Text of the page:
CONOCOPHILLIPS, the third largest integrated energy company in the United States, has filed for arbitration under against Venezuela’s state oil company PDVSA for contractual compensation under the rules of the International Chamber of Commerce (ICC).

The company announced in October that the ICC arbitration was separate to the investment treaty arbitration against the government of Venezuela, which is pending before an arbitral tribunal under the World Bank’s International Centre for Settlement for Investment Disputes (ICSID).

“By filing ICC arbitration against PDVSA, we are pursuing contractual remedies that are available to us,” ConocoPhillips senior vice president legal, general counsel and corporate secretary Janet Langford Kelly said.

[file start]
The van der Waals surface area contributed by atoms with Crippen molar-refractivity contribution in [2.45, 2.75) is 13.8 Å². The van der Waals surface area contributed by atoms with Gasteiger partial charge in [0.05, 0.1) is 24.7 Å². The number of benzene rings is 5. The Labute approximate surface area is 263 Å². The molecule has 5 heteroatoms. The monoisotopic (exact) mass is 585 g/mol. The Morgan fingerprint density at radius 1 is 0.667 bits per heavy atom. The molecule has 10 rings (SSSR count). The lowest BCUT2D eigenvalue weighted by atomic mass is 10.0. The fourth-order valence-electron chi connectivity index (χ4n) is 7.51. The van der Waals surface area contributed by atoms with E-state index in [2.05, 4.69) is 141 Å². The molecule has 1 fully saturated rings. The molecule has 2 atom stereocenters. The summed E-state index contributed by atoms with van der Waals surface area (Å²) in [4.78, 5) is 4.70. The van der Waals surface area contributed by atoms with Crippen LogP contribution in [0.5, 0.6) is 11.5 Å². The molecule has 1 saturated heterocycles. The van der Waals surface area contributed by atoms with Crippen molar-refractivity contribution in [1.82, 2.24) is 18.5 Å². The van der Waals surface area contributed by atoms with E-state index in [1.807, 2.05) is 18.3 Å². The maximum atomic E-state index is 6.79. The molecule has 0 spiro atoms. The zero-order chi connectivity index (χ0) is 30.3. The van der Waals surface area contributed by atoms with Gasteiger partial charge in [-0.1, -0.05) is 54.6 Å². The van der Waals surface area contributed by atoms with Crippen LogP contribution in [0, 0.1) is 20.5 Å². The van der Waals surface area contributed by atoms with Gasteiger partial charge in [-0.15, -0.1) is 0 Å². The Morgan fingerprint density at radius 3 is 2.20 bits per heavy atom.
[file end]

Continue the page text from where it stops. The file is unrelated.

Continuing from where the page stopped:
“In addition, we continue to look forward to a favourable outcome in the final stage of our ICSID arbitration.”

In September 2013, the ICSID tribunal ruled that Venezuela unlawfully expropriated ConocoPhillips’ significant oil investments.

ConocoPhillips said the arbitration process to determine compensation owed by Venezuela under the investment treaty for its expropriated investments was progressing as planned.

In the early 1990s, in order to induce foreign investments in its heavy oil projects in the Orinoco Belt, Venezuela created a new fiscal framework that applied specifically to these projects.

Relying on these terms, ConocoPhillips said it had helped Venezuela develop the Petrozuata, Hamaca and Corocoro projects with its technology, making substantial long-term investments.

However, in the summer of 2007, the government expropriated ConocoPhillips’ investments in their entirety without paying compensation.

ConocoPhillips didn’t indicate the value of compensation it was seeking.